Shmuel Gelbfisz was born in a Polish shtetl, the son of an unsuccessful second-hand furniture dealer. He studied in a cheder and at age 12, the penniless boy walked across Europe, took steerage to America, and "Anglicized" his name to Sam Goldfish. In 1918, he had graduated from glove salesman to budding Hollywood producer. He renamed and reinvented himself once more and became Sam Goldwyn.
The life of the legendary film mogul and malapropist ("Include me out," "In two words, im-possible") is narrated by Dustin Hoffman in a fascinating two-hour documentary to air Sunday, Oct. 7, at 9 p.m. on PBS station KCET.
The American Masters presentation of "Goldwyn" is neither a hagiography nor a snickering expose. It achieves the difficult balancing act of being honest — brutally so at times — while paying due homage to one of the dominant figures of Hollywood’s infancy and golden age.
Sam Goldwyn, like most of the immigrant Jews who created Hollywood, was not a lovable person. About the most effusive compliment to the man came from playwright Lillian Hellman, who admitted in an old interview that "within limits, I liked him."
His late wife, Frances, and his children, Ruth Capps and Sam Jr., testify that he was a most difficult husband and a lousy father. He had a vile temper, was an obsessive gambler, cheated at cards, yet at one of his weekly poker sessions dropped $150,000 (today’s equivalent of about $2 million).
Yet, as a fiercely independent producer when Hollywood was ruled by the studio system, Goldwyn brought to audiences some of the most memorable films of the 1930s and ’40s.
For years, "Samuel Goldwyn Presents" meant quality entertainment for millions of moviegoers. He made a total of 74 films, including "Dodsworth," "Dead End," "Wuthering Heights," "The Little Foxes," "The Pride of the Yankees," "Up in Arms," "The Secret Life of Walter Mitty," "Hans Christian Andersen" and, of course, "The Best Years of Our Lives."
Semiliterate himself, Goldwyn had a profound respect for writers and paid them top dollar, at a time when most studio chiefs ranked writers barely above the kitchen help.
Writers like Robert Sherwood, Sinclair Lewis, Ben Hecht, MacKinlay Kantor, Lillian Hellman and Sidney Kingsley thrived under his benign tyranny. Goldwyn also tried to persuade Sigmund Freud to write a romantic screenplay — figuring that no one knew more about sex than the father of psychoanalysis — but the great man declined.
But it is in the exploration of Goldwyn as a deeply conflicted Jew that the documentary offers some of its most intriguing insights, augmented by brief interviews with his biographer and his son at the preview screening.
Goldwyn shed his Jewish wife after nine years of marriage to wed a beautiful, young Catholic (and not very good) actress, and their son was raised in the mother’s faith.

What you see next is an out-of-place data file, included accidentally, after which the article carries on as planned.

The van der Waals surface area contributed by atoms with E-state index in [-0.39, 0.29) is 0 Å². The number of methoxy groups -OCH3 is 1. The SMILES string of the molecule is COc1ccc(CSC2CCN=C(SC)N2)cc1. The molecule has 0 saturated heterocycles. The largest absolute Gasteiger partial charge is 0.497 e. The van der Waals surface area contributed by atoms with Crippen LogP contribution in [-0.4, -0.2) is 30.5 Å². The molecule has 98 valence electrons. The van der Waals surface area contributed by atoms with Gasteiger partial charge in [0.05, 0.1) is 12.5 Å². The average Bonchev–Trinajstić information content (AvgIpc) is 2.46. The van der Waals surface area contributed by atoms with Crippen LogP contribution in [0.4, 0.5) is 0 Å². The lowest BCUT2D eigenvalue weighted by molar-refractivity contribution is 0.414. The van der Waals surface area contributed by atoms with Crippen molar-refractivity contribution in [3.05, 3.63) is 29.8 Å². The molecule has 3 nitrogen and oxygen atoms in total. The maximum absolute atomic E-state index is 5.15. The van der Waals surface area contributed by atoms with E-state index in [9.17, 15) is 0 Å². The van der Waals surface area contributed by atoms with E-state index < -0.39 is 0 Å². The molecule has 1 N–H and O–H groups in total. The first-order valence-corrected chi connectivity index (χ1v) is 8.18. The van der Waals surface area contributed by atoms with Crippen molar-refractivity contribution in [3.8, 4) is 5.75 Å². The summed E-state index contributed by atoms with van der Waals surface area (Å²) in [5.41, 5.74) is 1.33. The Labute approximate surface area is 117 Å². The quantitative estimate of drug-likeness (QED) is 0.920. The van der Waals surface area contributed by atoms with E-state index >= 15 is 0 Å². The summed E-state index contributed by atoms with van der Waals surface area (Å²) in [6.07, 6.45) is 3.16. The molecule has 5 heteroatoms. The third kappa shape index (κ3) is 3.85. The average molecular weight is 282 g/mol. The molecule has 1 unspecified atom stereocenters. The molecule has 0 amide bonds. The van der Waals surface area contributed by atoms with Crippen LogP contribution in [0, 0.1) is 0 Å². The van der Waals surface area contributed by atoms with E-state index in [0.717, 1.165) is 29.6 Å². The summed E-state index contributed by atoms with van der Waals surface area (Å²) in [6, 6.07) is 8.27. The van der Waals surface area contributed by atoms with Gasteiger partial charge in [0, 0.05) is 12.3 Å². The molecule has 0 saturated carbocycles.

It gave the mogul great satisfaction that his son was half-gentile "to bleach out his Jewishness," said A. Scott Berg, co-writer and co-producer of the documentary, which is based on his biography of the filmmaker.
But if Goldwyn, like Louis B. Mayer, Harry Cohn, William Fox, the Warner brothers and the rest of the moguls, "tried to hide his Jewishness," as Berg says, he at times acknowledged his heritage in unexpected ways: When Yiddish-spouting Eddie Cantor and a young comedian named Danny Kaye were rejected by other studios as "too Jewish," Goldwyn hired them and made Kaye into a star.
Sam Goldwyn Jr. spoke about his surprise when he attended his uncle’s funeral and the senior Goldwyn recited the "Kaddish" flawlessly.
L.B. Mayer was Goldwyn’s arch-nemesis, and nothing annoyed Sam more than Mayer’s flirtation with Catholicism, the young Goldwyn said.
As Nazism became ever more threatening, Goldwyn started contributing to Jewish causes and for years was listed as the largest donor to the United Jewish Appeal.
In 1940, when Joseph P. Kennedy, then U.S. ambassador to Great Britain and the future president’s father, called the Jewish studio chiefs together and counseled them to stop making anti-Nazi films and to remove "Jewish names" from the film credits, Goldwyn was one of the few to decline.
After the war, when the House Un-American Activities Committee started its witch hunt of Hollywood Communists, Goldwyn was the only mogul who refused to blacklist the targeted writers.
It might have been his legendary contrariness, as much as principle, "but nobody was going to tell Goldwyn whom he could hire or fire," Berg said.
Goldwyn, who died in 1974 at the age of 92, was nothing if not colorful, and the documentary is studded with anecdotes.
My favorite is the one of President Nixon visiting the by-then-feeble mogul to present him with the Medal of Freedom. Nixon, then running for reelection, delivered a string of smarmy cliches until Goldwyn tugged at his sleeve and observed, "Mr. President, you’ll have to do better than that if you want to carry the state of California."